Initially, candidates were pulled from parallel industries such as Accounting and Law. Now we have seen the emergence of true Subject Matter Experts.
Aligning NZ with some of our closest markets has not been the only key driver of change in this sector. Other catalysts have been breaches in Conduct and Money Laundering in Australia. The resulting Royal Commission saw Senior Directors losing their jobs and significant fines being applied. Although this did not impact New Zealand jurisdictionally, many of New Zealand’s institutions are Trans-Tasman in nature or have Australian Parents. New Zealand has conducted some of its own reviews and although not finding serious issues, findings have driven change. A review of the Insurance Industry and reactions to the GFC have all impacted this sector.
For large organisations this subject is split into Risk Management and Compliance Management while smaller companies combine these elements. Small and medium enterprises may have Risk and Compliance reporting into a Head of Finance, medium sized organisations may slot this area under Legal and large corporates often employ a Chief Risk Officer who is part of a Senior Leadership Team. Industry sector also plays a part in how organisations treat this subject with the Finance Industry seeing the most impact from legislation, resulting in the largest and most established teams. Aeronautical is also a highly established and “Risk Mature” market. Construction and Infrastructure have more of a Health and Safety and Project Risk focus.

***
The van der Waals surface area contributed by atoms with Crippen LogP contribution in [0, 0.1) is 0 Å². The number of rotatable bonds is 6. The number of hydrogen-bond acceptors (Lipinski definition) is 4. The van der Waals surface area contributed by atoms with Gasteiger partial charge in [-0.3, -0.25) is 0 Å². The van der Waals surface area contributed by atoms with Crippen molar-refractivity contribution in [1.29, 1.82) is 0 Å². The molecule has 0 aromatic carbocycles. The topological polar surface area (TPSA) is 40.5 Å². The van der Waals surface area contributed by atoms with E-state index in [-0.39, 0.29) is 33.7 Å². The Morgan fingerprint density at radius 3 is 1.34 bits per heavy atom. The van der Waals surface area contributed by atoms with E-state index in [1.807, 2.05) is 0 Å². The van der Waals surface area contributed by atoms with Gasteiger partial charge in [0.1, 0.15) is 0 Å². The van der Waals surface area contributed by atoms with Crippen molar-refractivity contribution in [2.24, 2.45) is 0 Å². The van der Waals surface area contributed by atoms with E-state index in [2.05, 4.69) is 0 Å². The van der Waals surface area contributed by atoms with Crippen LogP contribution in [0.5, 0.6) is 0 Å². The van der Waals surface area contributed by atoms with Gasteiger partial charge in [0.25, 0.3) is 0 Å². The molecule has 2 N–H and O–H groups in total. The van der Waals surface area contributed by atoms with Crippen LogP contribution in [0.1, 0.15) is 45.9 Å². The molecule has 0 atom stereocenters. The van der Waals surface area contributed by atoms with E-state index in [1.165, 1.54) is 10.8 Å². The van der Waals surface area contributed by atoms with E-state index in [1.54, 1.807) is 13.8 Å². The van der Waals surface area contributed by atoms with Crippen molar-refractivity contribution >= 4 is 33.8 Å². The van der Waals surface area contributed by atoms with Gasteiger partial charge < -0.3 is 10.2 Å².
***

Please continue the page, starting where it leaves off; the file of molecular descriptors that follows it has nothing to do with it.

Here at Find, we have seen the largest volume of jobs being created across the Financial Services sector. This has been driven by a raft of consumer, business conduct and structural legislative changes. Much of this change has been to “catch-up” New Zealand with other jurisdictions particularly in Europe and parts of Asia. The purpose of this is to ensure Consumers are treated fairly and to balance vulnerable consumers against larger institutions.
There are several key regulators who govern organisational conduct. Some examples of these governors are below.
Within Financial Services, these include:
Other market sectors may have a range of other governing bodies which can include organisations such as:
In the modern business landscape, businesses face a myriad of challenges and risks that demand careful management and adherence to various Frameworks and guidelines, this brief overview explains some of the key areas of Risk Management and Legal Compliance.
Many organisations utilise a 3 Lines of Defence Model. This methodology ensures that each “Line” has a degree of oversight.